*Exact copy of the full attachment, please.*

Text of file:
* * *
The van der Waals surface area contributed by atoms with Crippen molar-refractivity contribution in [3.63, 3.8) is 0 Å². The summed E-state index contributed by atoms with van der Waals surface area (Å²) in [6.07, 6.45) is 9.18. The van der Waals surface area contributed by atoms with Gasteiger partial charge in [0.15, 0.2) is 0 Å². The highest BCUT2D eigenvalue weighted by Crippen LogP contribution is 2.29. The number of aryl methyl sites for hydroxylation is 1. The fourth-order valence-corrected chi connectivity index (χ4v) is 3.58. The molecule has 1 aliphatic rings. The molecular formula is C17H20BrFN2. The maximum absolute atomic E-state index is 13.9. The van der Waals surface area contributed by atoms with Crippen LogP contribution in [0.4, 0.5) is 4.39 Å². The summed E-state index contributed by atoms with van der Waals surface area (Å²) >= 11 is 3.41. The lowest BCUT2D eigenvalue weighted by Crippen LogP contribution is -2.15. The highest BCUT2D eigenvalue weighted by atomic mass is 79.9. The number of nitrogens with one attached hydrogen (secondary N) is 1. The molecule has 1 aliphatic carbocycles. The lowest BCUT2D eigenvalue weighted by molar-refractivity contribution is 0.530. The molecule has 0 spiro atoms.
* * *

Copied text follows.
The van der Waals surface area contributed by atoms with Crippen molar-refractivity contribution in [3.63, 3.8) is 0 Å². The summed E-state index contributed by atoms with van der Waals surface area (Å²) in [6.07, 6.45) is 9.18. The van der Waals surface area contributed by atoms with Gasteiger partial charge in [0.15, 0.2) is 0 Å². The highest BCUT2D eigenvalue weighted by Crippen LogP contribution is 2.29. The number of aryl methyl sites for hydroxylation is 1. The fourth-order valence-corrected chi connectivity index (χ4v) is 3.58. The molecule has 1 aliphatic rings. The molecular formula is C17H20BrFN2. The maximum absolute atomic E-state index is 13.9. The van der Waals surface area contributed by atoms with Crippen LogP contribution in [0.4, 0.5) is 4.39 Å². The summed E-state index contributed by atoms with van der Waals surface area (Å²) >= 11 is 3.41. The lowest BCUT2D eigenvalue weighted by Crippen LogP contribution is -2.15. The highest BCUT2D eigenvalue weighted by atomic mass is 79.9. The number of nitrogens with one attached hydrogen (secondary N) is 1. The molecule has 1 aliphatic carbocycles. The lowest BCUT2D eigenvalue weighted by molar-refractivity contribution is 0.530. The molecule has 0 spiro atoms.